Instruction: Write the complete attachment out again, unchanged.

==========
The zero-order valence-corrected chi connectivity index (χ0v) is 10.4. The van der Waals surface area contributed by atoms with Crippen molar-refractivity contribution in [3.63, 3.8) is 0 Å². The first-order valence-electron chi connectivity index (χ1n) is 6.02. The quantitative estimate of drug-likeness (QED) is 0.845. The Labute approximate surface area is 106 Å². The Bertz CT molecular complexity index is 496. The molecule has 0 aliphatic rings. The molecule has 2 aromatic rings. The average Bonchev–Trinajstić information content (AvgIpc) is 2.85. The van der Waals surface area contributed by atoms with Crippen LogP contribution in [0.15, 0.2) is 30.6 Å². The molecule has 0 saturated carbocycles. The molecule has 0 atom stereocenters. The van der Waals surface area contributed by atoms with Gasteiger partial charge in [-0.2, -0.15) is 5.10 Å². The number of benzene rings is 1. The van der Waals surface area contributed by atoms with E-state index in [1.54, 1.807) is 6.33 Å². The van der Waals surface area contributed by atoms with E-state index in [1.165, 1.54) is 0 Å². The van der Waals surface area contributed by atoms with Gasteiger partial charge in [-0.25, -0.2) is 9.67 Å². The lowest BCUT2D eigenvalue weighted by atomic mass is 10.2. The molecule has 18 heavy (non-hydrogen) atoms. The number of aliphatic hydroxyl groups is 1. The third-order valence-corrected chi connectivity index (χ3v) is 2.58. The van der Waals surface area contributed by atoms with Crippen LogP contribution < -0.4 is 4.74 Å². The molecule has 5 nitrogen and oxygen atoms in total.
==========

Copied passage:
The zero-order valence-corrected chi connectivity index (χ0v) is 10.4. The van der Waals surface area contributed by atoms with Crippen molar-refractivity contribution in [3.63, 3.8) is 0 Å². The first-order valence-electron chi connectivity index (χ1n) is 6.02. The quantitative estimate of drug-likeness (QED) is 0.845. The Labute approximate surface area is 106 Å². The Bertz CT molecular complexity index is 496. The molecule has 0 aliphatic rings. The molecule has 2 aromatic rings. The average Bonchev–Trinajstić information content (AvgIpc) is 2.85. The van der Waals surface area contributed by atoms with Crippen LogP contribution in [0.15, 0.2) is 30.6 Å². The molecule has 0 saturated carbocycles. The molecule has 0 atom stereocenters. The van der Waals surface area contributed by atoms with Gasteiger partial charge in [-0.2, -0.15) is 5.10 Å². The number of benzene rings is 1. The van der Waals surface area contributed by atoms with E-state index in [1.54, 1.807) is 6.33 Å². The van der Waals surface area contributed by atoms with E-state index in [1.165, 1.54) is 0 Å². The van der Waals surface area contributed by atoms with Gasteiger partial charge in [-0.25, -0.2) is 9.67 Å². The lowest BCUT2D eigenvalue weighted by atomic mass is 10.2. The molecule has 18 heavy (non-hydrogen) atoms. The number of aliphatic hydroxyl groups is 1. The third-order valence-corrected chi connectivity index (χ3v) is 2.58. The van der Waals surface area contributed by atoms with Crippen LogP contribution < -0.4 is 4.74 Å². The molecule has 5 nitrogen and oxygen atoms in total.